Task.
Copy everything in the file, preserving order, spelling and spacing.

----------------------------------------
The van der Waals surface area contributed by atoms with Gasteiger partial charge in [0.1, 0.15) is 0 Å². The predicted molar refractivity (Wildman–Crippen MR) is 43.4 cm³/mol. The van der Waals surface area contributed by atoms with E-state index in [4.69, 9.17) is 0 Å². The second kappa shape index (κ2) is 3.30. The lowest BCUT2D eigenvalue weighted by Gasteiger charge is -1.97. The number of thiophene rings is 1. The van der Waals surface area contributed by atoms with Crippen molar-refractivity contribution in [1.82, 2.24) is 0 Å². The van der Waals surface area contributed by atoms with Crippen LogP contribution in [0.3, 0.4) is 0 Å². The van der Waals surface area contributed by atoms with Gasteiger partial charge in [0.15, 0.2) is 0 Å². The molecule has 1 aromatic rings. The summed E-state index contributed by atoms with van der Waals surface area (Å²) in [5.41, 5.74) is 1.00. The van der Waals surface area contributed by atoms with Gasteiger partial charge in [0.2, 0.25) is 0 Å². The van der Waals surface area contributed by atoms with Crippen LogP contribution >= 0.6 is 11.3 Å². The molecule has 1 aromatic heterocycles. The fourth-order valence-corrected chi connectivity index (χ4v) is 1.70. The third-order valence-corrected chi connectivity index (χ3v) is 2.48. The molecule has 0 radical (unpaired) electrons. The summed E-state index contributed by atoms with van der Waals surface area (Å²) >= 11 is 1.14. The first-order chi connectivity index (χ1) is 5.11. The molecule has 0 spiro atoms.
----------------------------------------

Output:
The van der Waals surface area contributed by atoms with Gasteiger partial charge in [0.1, 0.15) is 0 Å². The predicted molar refractivity (Wildman–Crippen MR) is 43.4 cm³/mol. The van der Waals surface area contributed by atoms with E-state index in [4.69, 9.17) is 0 Å². The second kappa shape index (κ2) is 3.30. The lowest BCUT2D eigenvalue weighted by Gasteiger charge is -1.97. The number of thiophene rings is 1. The van der Waals surface area contributed by atoms with Crippen molar-refractivity contribution in [1.82, 2.24) is 0 Å². The van der Waals surface area contributed by atoms with Crippen LogP contribution in [0.3, 0.4) is 0 Å². The van der Waals surface area contributed by atoms with Gasteiger partial charge in [0.15, 0.2) is 0 Å². The molecule has 1 aromatic rings. The summed E-state index contributed by atoms with van der Waals surface area (Å²) in [5.41, 5.74) is 1.00. The van der Waals surface area contributed by atoms with Gasteiger partial charge in [0.2, 0.25) is 0 Å². The van der Waals surface area contributed by atoms with Crippen LogP contribution >= 0.6 is 11.3 Å². The molecule has 1 aromatic heterocycles. The fourth-order valence-corrected chi connectivity index (χ4v) is 1.70. The third-order valence-corrected chi connectivity index (χ3v) is 2.48. The molecule has 0 radical (unpaired) electrons. The summed E-state index contributed by atoms with van der Waals surface area (Å²) >= 11 is 1.14. The first-order chi connectivity index (χ1) is 5.11. The molecule has 0 spiro atoms.